The Nobel Prize in Chemistry has been awarded to Emmanuelle Charpentier and Jennifer Doudna, in recognition of their research into "molecular scissors", which can rewrite the code of life
The Frenchwoman Emmanuelle Charpentier and American Jennifer Doudna are two geneticists that have been awarded the 2020 Nobel Prize for Chemistry for developing a revolutionary method of gene editing that has therapeutic and biotechnological applications.
Eight years ago the two scientists and their team described in the journal Science a new tool for modifying the genome of an organism. It is easy to use, cheap and can cut DNA exactly in the right place in order to, for example, correct a genetic mutation and perhaps in the future cure rare diseases.
The mechanism is called CRISPR/CAS9 and it also has the name of “molecular scissors”. This system combines two essential functions for editing DNA. First, it can recognise a specific part of the genome sequence and remove that piece of DNA. Then, using the natural repair systems of cells, the removed piece of DNA can be substituted with another that does not contain the mutation that causes the disease, thus creating a “healthy gene”.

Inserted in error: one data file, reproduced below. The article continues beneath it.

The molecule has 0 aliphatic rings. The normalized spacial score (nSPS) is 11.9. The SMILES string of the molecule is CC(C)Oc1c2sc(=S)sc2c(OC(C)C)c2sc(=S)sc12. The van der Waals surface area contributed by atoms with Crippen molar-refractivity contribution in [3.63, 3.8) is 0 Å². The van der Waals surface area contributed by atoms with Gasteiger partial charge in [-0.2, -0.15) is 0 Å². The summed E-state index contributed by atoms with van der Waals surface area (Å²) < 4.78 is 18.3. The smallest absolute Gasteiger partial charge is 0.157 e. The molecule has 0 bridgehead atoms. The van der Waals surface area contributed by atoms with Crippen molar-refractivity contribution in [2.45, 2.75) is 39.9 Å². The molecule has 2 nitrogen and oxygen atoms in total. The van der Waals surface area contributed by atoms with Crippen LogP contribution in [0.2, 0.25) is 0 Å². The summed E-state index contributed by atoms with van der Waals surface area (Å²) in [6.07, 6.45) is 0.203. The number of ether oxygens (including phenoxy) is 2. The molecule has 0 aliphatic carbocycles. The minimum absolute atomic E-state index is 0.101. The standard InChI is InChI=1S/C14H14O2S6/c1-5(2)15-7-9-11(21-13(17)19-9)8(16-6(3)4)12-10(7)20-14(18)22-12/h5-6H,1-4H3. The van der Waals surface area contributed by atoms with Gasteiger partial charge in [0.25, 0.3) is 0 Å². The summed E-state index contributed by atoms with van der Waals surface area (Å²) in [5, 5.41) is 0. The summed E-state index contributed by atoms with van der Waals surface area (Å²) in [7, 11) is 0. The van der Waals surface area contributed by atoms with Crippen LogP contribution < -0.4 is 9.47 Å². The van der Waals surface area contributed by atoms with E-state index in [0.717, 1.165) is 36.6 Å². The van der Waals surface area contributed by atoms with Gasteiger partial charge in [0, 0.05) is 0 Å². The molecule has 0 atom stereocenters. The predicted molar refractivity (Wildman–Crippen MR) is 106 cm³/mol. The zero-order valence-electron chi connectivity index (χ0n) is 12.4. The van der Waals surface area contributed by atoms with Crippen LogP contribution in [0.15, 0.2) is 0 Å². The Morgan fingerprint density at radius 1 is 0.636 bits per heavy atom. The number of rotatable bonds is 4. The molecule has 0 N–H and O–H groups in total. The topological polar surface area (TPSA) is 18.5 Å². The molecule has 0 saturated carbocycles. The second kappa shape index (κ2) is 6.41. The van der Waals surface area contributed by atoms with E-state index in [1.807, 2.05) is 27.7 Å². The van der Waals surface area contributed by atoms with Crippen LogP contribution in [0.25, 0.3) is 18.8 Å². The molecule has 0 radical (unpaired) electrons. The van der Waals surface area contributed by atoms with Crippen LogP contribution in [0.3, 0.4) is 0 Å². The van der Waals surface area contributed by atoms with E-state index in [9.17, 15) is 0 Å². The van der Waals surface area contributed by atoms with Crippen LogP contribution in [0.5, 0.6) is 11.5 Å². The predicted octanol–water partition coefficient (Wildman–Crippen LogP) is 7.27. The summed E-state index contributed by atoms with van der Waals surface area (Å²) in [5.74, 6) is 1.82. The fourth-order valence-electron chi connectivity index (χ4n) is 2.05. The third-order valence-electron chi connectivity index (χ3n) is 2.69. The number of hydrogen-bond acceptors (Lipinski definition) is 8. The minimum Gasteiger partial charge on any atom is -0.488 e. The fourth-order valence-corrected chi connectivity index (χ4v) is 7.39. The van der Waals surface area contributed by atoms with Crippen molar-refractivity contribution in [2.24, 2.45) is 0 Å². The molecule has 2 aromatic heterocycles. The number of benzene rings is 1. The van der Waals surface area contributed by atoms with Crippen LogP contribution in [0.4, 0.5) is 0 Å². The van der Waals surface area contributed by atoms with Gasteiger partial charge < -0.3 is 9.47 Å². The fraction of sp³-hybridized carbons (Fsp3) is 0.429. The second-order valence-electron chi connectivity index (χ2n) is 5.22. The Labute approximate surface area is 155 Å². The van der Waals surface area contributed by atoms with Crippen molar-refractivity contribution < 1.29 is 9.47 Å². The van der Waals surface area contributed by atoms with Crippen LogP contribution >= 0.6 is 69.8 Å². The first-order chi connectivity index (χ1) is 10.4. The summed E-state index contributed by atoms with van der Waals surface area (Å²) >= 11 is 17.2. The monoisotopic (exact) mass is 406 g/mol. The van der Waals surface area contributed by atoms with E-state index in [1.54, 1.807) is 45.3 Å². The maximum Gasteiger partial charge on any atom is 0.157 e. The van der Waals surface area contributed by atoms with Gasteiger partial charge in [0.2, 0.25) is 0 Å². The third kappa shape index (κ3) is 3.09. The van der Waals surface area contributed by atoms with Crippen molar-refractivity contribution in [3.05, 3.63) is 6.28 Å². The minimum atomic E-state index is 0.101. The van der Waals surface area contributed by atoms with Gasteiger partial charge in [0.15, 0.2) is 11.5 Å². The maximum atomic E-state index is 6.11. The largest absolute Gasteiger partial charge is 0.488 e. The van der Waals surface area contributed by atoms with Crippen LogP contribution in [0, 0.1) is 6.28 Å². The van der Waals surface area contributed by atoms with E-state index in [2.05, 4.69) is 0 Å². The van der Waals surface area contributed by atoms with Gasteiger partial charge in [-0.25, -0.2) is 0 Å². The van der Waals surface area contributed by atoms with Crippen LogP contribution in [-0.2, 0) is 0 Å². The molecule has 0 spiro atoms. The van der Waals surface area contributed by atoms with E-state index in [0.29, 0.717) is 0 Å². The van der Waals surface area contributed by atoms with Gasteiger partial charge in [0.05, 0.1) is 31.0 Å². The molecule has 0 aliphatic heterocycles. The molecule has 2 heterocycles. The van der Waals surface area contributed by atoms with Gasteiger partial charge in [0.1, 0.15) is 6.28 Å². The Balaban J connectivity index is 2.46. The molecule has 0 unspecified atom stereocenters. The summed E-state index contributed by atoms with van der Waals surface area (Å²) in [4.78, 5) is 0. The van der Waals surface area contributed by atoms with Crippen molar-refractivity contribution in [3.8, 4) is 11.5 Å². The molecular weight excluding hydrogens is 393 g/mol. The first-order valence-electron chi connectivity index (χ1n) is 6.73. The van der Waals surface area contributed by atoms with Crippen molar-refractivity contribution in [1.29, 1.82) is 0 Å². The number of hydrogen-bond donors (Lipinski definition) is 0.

Today CRISPR/CAS9 is a widely used technique in chemistry and molecular biology laboratories, and studies are currently trying to determine how the technique could be used to treat diseases such as cancer or genetic diseases.
CRISPR is found naturally in some bacteria, where it forms part of the immune system by cutting out and incorporating the DNA of invasive agents such as viruses. Both researchers managed to reproduce these gene scissors in a test tube and to simplify its molecular components to make them easy to use by researchers around the world.
The Spaniard Francis Mojica, also nominated for the prize, has not been given any award despite having discovered the CRISPR system in bacteria.
In addition to the aforementioned biomedical applications, the CRISPR/CAS9 system developed by Charpentier and Doudna can be used in other fields for example to create new cultures with beneficial characteristics or to modify microorganisms used in industry to improve their performance. This technology is a recent development but it has been cited for several years as a Nobel Prize candidate. In fact, it is not the first time that these geneticists have been recognised for their scientific advances. They have also won various awards, including the Breakthrough Prize in Life Sciences (2014), the Princess of Asturias Prize for Scientific and Technical Research in Spain (2015) and the Kavli in Nanoscience in Norway (2018), among others.